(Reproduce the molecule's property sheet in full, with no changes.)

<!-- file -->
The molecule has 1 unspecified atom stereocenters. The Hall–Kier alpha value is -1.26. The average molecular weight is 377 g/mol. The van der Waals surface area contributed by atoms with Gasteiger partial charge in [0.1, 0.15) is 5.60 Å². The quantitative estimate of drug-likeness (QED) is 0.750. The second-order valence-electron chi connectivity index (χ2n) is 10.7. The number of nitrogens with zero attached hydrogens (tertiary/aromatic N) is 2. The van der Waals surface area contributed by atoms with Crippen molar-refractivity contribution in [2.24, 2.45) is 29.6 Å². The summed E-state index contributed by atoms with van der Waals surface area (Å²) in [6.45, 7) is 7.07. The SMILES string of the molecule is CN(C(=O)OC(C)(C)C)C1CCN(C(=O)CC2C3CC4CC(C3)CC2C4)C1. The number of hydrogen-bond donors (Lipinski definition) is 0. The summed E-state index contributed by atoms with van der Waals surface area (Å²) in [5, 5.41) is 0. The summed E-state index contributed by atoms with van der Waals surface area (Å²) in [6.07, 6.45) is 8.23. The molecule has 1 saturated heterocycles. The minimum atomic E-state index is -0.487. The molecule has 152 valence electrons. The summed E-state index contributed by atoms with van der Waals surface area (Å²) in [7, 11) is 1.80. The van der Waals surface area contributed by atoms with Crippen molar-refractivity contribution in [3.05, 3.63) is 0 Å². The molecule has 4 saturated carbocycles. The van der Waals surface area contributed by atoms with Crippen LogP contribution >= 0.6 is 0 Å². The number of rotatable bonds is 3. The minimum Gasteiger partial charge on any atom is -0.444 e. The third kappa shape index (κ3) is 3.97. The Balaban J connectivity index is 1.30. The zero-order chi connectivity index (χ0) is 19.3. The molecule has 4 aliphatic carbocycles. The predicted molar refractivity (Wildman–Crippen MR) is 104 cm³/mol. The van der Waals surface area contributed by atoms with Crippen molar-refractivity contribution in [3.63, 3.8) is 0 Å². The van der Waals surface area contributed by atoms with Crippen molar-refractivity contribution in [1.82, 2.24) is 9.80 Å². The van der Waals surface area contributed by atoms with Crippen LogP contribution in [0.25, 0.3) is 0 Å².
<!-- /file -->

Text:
The molecule has 1 unspecified atom stereocenters. The Hall–Kier alpha value is -1.26. The average molecular weight is 377 g/mol. The van der Waals surface area contributed by atoms with Gasteiger partial charge in [0.1, 0.15) is 5.60 Å². The quantitative estimate of drug-likeness (QED) is 0.750. The second-order valence-electron chi connectivity index (χ2n) is 10.7. The number of nitrogens with zero attached hydrogens (tertiary/aromatic N) is 2. The van der Waals surface area contributed by atoms with Crippen molar-refractivity contribution in [2.24, 2.45) is 29.6 Å². The summed E-state index contributed by atoms with van der Waals surface area (Å²) in [6.45, 7) is 7.07. The SMILES string of the molecule is CN(C(=O)OC(C)(C)C)C1CCN(C(=O)CC2C3CC4CC(C3)CC2C4)C1. The number of hydrogen-bond donors (Lipinski definition) is 0. The summed E-state index contributed by atoms with van der Waals surface area (Å²) in [5, 5.41) is 0. The summed E-state index contributed by atoms with van der Waals surface area (Å²) in [6.07, 6.45) is 8.23. The molecule has 1 saturated heterocycles. The minimum atomic E-state index is -0.487. The molecule has 152 valence electrons. The summed E-state index contributed by atoms with van der Waals surface area (Å²) in [7, 11) is 1.80. The van der Waals surface area contributed by atoms with Crippen molar-refractivity contribution in [3.05, 3.63) is 0 Å². The molecule has 4 saturated carbocycles. The van der Waals surface area contributed by atoms with Crippen LogP contribution >= 0.6 is 0 Å². The number of rotatable bonds is 3. The minimum Gasteiger partial charge on any atom is -0.444 e. The third kappa shape index (κ3) is 3.97. The Balaban J connectivity index is 1.30. The zero-order chi connectivity index (χ0) is 19.3. The molecule has 4 aliphatic carbocycles. The predicted molar refractivity (Wildman–Crippen MR) is 104 cm³/mol. The van der Waals surface area contributed by atoms with Crippen molar-refractivity contribution in [3.63, 3.8) is 0 Å². The van der Waals surface area contributed by atoms with Crippen molar-refractivity contribution in [1.82, 2.24) is 9.80 Å². The van der Waals surface area contributed by atoms with Crippen LogP contribution in [0.25, 0.3) is 0 Å².